An expert panel was convened via email in April to June 2018. We aimed to recruit stakeholders from government, aid/development organisations, academic institutions and civil society from a broad sample of Asia-Pacific LMICs, to seek their perspectives on, and prioritisation of, PHC research gaps. Stakeholders were identified through the authors’ existing networks and snowball sampling. Despite the authors’ strong network of China stakeholders, we discovered just prior to the initiation of the eDelphi exercise that firewall restrictions would preclude access to the survey website for China-based participants. Because of time constraints in administering the three rounds of the Delphi, we were unable to rebuild the survey using local Chinese online survey software. An iterative prioritisation process was undertaken, involving three rounds of web-based survey using a web-based data collection tool (Research Electronic Data Capture). This virtual method of expert engagement has been successfully applied elsewhere and is applicable where Delphi panel members are geographically dispersed.24 25
We recruited 22 participants to the expert panel (179 email invitations sent; 13% response rate). These included representatives from seven LMICs of the Asia-Pacific region, and seven individuals working across regional PHC programmes (table 1). Panel members were asked to complete each Delphi round within 10 days with automated email reminders prior to each round closing. A copy of the Delphi questionnaire is provided in online supplementary file 3; an overview of the three rounds is outlined here.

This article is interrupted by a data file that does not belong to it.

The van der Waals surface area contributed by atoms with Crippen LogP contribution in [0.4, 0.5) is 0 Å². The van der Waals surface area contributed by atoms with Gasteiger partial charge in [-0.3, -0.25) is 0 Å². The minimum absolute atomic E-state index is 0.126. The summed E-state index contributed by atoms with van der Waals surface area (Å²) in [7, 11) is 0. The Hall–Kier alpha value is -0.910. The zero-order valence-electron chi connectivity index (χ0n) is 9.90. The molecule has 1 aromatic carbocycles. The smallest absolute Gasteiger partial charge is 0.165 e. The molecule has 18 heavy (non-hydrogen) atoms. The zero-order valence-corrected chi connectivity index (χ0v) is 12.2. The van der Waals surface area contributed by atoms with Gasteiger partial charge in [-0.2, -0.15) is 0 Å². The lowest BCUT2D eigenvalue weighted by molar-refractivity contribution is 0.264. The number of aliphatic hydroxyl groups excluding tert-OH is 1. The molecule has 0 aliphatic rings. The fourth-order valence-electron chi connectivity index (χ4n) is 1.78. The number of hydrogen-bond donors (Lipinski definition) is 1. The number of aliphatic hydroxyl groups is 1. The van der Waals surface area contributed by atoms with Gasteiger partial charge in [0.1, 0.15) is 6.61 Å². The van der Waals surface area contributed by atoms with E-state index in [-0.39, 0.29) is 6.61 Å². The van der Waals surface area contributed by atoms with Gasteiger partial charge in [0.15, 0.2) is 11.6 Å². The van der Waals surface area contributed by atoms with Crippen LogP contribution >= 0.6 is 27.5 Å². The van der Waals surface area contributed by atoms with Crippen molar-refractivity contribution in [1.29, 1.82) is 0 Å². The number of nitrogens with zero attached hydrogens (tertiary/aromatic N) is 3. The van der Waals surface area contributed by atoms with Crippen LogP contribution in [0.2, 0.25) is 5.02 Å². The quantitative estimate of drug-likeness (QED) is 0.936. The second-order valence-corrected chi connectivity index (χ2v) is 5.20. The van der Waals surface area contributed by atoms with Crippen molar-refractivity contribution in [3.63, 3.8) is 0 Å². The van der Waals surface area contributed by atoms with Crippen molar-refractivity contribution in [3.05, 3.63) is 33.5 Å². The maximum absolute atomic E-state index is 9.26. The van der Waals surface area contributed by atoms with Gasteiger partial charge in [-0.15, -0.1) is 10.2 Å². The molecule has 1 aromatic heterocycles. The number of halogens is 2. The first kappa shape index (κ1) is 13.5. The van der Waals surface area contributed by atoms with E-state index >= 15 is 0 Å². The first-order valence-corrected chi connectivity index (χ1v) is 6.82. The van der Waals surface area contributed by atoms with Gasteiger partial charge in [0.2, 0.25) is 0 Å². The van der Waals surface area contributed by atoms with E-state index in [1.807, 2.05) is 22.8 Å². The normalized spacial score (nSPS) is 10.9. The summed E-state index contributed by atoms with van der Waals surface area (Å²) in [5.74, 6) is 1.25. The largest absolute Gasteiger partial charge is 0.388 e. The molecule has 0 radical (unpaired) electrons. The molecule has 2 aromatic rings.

In round 1, panel members were presented with five topics derived from the conceptual framework underpinning the evidence review22 and asked to assign a priority rank (1, least important topic area to 5, most important topic area) based on where they felt more research evidence was needed. Topics included: (1) community engagement; (2) service delivery models; (3) continuity of patient care; (4) specialty services and integration of disease-specific programmes; and (5) partnerships with non-government service providers.22 Panel members could optionally add specific questions relating to their prioritised topic area and any additional research questions in free text format.
The top three ranked priority topics were: (1) service delivery models; (2) specialty services and integration of disease-specific programmes; and (3) continuity of patient care. Rankings were broadly consistent across professional sectors with one exception: non-government organisation/civil society sector members prioritised ‘community engagement’ over ‘speciality services and integration’ more than other panel members. Forty-seven research questions were suggested in free text by panel members; commonly identified research interests are highlighted in figure 3.